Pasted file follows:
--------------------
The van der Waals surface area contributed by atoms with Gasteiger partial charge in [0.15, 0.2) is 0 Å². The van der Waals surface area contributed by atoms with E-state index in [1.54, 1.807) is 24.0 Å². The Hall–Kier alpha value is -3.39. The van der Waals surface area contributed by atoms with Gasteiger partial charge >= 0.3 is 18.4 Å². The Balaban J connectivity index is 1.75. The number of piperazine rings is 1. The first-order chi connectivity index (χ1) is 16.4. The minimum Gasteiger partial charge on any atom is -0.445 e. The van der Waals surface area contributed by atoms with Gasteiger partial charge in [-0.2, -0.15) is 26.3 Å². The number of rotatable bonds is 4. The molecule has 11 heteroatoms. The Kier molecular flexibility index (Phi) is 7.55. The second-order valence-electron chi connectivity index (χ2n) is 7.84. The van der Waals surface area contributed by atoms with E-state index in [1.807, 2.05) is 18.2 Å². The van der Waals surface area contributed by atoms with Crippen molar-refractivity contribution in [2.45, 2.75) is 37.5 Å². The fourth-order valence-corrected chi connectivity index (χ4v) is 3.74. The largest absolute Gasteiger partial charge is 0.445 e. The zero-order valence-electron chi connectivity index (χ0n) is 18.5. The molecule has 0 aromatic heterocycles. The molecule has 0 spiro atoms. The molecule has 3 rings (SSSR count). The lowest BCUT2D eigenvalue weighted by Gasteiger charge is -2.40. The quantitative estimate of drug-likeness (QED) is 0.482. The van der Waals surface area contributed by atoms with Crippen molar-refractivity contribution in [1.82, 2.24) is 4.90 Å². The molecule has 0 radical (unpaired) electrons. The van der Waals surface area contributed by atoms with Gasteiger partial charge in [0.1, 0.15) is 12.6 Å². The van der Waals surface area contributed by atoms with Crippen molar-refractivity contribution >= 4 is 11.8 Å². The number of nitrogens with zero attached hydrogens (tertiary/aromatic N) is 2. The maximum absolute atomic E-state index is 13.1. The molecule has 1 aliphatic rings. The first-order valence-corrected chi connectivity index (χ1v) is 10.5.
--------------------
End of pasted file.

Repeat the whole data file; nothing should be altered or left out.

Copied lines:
The van der Waals surface area contributed by atoms with Gasteiger partial charge in [0.15, 0.2) is 0 Å². The van der Waals surface area contributed by atoms with E-state index in [1.54, 1.807) is 24.0 Å². The Hall–Kier alpha value is -3.39. The van der Waals surface area contributed by atoms with Gasteiger partial charge >= 0.3 is 18.4 Å². The Balaban J connectivity index is 1.75. The number of piperazine rings is 1. The first-order chi connectivity index (χ1) is 16.4. The minimum Gasteiger partial charge on any atom is -0.445 e. The van der Waals surface area contributed by atoms with Gasteiger partial charge in [-0.2, -0.15) is 26.3 Å². The number of rotatable bonds is 4. The molecule has 11 heteroatoms. The Kier molecular flexibility index (Phi) is 7.55. The second-order valence-electron chi connectivity index (χ2n) is 7.84. The van der Waals surface area contributed by atoms with E-state index in [1.807, 2.05) is 18.2 Å². The van der Waals surface area contributed by atoms with Crippen molar-refractivity contribution in [2.45, 2.75) is 37.5 Å². The fourth-order valence-corrected chi connectivity index (χ4v) is 3.74. The largest absolute Gasteiger partial charge is 0.445 e. The zero-order valence-electron chi connectivity index (χ0n) is 18.5. The molecule has 0 aromatic heterocycles. The molecule has 0 spiro atoms. The molecule has 3 rings (SSSR count). The lowest BCUT2D eigenvalue weighted by Gasteiger charge is -2.40. The quantitative estimate of drug-likeness (QED) is 0.482. The van der Waals surface area contributed by atoms with Crippen molar-refractivity contribution in [1.82, 2.24) is 4.90 Å². The molecule has 0 radical (unpaired) electrons. The van der Waals surface area contributed by atoms with Gasteiger partial charge in [0.1, 0.15) is 12.6 Å². The van der Waals surface area contributed by atoms with Crippen molar-refractivity contribution >= 4 is 11.8 Å². The number of nitrogens with zero attached hydrogens (tertiary/aromatic N) is 2. The maximum absolute atomic E-state index is 13.1. The molecule has 1 aliphatic rings. The first-order valence-corrected chi connectivity index (χ1v) is 10.5.